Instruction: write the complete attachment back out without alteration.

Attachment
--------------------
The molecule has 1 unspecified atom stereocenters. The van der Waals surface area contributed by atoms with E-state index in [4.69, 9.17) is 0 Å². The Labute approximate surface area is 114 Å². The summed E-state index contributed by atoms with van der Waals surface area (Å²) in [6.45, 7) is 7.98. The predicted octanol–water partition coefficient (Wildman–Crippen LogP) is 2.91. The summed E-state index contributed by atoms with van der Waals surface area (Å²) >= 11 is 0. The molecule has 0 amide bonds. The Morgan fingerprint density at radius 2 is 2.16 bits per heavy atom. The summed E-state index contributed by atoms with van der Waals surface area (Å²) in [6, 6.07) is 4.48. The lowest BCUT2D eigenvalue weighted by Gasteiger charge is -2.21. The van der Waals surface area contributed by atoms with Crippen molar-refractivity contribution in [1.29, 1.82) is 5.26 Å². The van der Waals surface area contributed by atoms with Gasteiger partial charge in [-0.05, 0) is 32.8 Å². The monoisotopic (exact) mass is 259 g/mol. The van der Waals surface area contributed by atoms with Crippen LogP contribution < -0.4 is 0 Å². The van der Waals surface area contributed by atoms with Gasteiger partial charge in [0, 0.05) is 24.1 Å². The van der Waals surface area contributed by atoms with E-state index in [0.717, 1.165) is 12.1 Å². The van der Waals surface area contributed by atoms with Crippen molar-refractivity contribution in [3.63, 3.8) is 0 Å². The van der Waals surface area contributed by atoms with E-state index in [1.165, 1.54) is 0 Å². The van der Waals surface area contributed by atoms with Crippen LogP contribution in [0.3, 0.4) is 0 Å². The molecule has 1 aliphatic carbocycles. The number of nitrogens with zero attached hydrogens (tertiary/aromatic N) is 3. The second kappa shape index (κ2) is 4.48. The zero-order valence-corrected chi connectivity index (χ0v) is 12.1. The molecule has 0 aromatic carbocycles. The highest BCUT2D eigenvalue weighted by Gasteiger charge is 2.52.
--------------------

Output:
The molecule has 1 unspecified atom stereocenters. The van der Waals surface area contributed by atoms with E-state index in [4.69, 9.17) is 0 Å². The Labute approximate surface area is 114 Å². The summed E-state index contributed by atoms with van der Waals surface area (Å²) in [6.45, 7) is 7.98. The predicted octanol–water partition coefficient (Wildman–Crippen LogP) is 2.91. The summed E-state index contributed by atoms with van der Waals surface area (Å²) >= 11 is 0. The molecule has 0 amide bonds. The Morgan fingerprint density at radius 2 is 2.16 bits per heavy atom. The summed E-state index contributed by atoms with van der Waals surface area (Å²) in [6, 6.07) is 4.48. The lowest BCUT2D eigenvalue weighted by Gasteiger charge is -2.21. The van der Waals surface area contributed by atoms with Crippen molar-refractivity contribution in [1.29, 1.82) is 5.26 Å². The van der Waals surface area contributed by atoms with Gasteiger partial charge in [-0.05, 0) is 32.8 Å². The monoisotopic (exact) mass is 259 g/mol. The van der Waals surface area contributed by atoms with Crippen LogP contribution < -0.4 is 0 Å². The van der Waals surface area contributed by atoms with Gasteiger partial charge in [0, 0.05) is 24.1 Å². The van der Waals surface area contributed by atoms with E-state index in [0.717, 1.165) is 12.1 Å². The van der Waals surface area contributed by atoms with Crippen molar-refractivity contribution in [3.63, 3.8) is 0 Å². The van der Waals surface area contributed by atoms with E-state index in [1.165, 1.54) is 0 Å². The van der Waals surface area contributed by atoms with Crippen LogP contribution in [0.3, 0.4) is 0 Å². The molecule has 1 aliphatic carbocycles. The number of nitrogens with zero attached hydrogens (tertiary/aromatic N) is 3. The second kappa shape index (κ2) is 4.48. The zero-order valence-corrected chi connectivity index (χ0v) is 12.1. The molecule has 0 aromatic carbocycles. The highest BCUT2D eigenvalue weighted by Gasteiger charge is 2.52.